Friday night, another crazy week, what to cook? Fresh pasta that came through the letterbox the evening before, that’s what.
A satisfyingly neat and elegant cardboard box (if cardboard boxes can be elegant) was awaiting me in the fridge, complete with simple instructions on how to cook and compile from the little pots and bags that lay within.
A brief introduction on each of the cooking methods gives some fascinating background to each style of pasta. Who knew that Paccheri, a large tubular-shaped pasta from Sicily, was invented in the Middle Ages to smuggle southern Italian garlic into Prussia, whose version of the much-loved allium was seriously inferior?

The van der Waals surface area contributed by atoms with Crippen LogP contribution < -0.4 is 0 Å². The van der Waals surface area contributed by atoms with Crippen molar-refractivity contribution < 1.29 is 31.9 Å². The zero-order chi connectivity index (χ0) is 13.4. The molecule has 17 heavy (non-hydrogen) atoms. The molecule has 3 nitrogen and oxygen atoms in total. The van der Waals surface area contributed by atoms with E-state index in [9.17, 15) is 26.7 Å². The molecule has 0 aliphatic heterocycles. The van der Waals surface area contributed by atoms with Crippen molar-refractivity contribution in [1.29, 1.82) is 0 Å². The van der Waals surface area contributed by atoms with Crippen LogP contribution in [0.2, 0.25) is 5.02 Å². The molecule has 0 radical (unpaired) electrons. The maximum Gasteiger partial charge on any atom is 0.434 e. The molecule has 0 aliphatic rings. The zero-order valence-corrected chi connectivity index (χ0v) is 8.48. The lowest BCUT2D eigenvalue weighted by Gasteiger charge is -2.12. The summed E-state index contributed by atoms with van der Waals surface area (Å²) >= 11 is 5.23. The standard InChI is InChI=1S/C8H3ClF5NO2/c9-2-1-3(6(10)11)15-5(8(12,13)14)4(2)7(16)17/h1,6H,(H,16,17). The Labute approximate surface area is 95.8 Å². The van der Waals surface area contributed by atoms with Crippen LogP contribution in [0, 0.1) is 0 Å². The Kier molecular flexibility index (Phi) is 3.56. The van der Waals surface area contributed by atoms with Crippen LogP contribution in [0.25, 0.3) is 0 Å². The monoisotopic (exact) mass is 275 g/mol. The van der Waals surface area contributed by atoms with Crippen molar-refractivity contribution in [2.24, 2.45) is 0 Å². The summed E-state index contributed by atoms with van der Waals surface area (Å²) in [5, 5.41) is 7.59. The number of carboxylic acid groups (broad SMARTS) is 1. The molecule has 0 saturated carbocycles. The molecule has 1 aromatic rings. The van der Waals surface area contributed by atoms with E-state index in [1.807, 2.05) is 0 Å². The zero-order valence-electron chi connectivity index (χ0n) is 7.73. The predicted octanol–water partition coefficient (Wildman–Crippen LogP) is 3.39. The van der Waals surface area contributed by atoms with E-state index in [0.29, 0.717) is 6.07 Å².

With the prerequisite Friday glass of wine poured, all I had to do was bring some water up to the boil for the pasta and gently heat up two other things. In the case of the garlic-smuggling tubes, it was the most delicious sauce ‘Alla Norma’, made with slow roasted aubergine and tomato which packed a seriously flavoursome punch, especially once scattered with a hard ricotta cheese which gave it a pleasingly salty bite. Our second course was on the go, this time some lovely ‘girasoli’, a sunflower-shaped version of ravioli filled with a smoky and quite spicy chorizo. Meanwhile, I melted some sage butter and then stirred the freshly cooked pasta into it, before dishing up and scattering with broken up grissini. Pronto!
So if you’re looking for an easy, restaurant-style way to wonderfully fresh pasta, which has clearly been prepared by people who know their Pecorino from their Parmigiano, give the Pasta Evangelists a go. Buon appetito!